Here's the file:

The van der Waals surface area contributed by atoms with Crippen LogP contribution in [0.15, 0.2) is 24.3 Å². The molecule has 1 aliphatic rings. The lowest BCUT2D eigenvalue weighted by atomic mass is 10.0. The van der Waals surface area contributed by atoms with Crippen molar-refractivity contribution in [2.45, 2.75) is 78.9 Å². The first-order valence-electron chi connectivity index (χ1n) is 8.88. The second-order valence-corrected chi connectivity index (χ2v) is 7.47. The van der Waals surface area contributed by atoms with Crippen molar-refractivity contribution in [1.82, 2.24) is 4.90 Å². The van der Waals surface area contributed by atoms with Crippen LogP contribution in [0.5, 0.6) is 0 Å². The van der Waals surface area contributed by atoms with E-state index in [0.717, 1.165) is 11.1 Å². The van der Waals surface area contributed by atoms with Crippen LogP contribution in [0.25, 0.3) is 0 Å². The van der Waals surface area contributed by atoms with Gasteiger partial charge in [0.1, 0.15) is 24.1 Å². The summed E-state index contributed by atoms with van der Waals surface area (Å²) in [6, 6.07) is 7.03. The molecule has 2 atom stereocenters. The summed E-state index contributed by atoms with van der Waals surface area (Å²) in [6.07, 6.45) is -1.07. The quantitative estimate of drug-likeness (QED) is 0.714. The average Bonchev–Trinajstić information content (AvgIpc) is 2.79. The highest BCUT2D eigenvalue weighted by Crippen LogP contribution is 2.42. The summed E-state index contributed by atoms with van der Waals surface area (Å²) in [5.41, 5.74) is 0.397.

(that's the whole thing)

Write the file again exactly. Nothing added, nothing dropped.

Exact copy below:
The van der Waals surface area contributed by atoms with Crippen LogP contribution in [0.15, 0.2) is 24.3 Å². The molecule has 1 aliphatic rings. The lowest BCUT2D eigenvalue weighted by atomic mass is 10.0. The van der Waals surface area contributed by atoms with Crippen molar-refractivity contribution in [2.45, 2.75) is 78.9 Å². The first-order valence-electron chi connectivity index (χ1n) is 8.88. The second-order valence-corrected chi connectivity index (χ2v) is 7.47. The van der Waals surface area contributed by atoms with Crippen molar-refractivity contribution in [1.82, 2.24) is 4.90 Å². The van der Waals surface area contributed by atoms with Crippen LogP contribution in [0.5, 0.6) is 0 Å². The van der Waals surface area contributed by atoms with E-state index in [0.717, 1.165) is 11.1 Å². The van der Waals surface area contributed by atoms with Crippen LogP contribution in [0.25, 0.3) is 0 Å². The van der Waals surface area contributed by atoms with Gasteiger partial charge in [0.1, 0.15) is 24.1 Å². The summed E-state index contributed by atoms with van der Waals surface area (Å²) in [6, 6.07) is 7.03. The molecule has 2 atom stereocenters. The summed E-state index contributed by atoms with van der Waals surface area (Å²) in [6.07, 6.45) is -1.07. The quantitative estimate of drug-likeness (QED) is 0.714. The average Bonchev–Trinajstić information content (AvgIpc) is 2.79. The highest BCUT2D eigenvalue weighted by Crippen LogP contribution is 2.42. The summed E-state index contributed by atoms with van der Waals surface area (Å²) in [5.41, 5.74) is 0.397.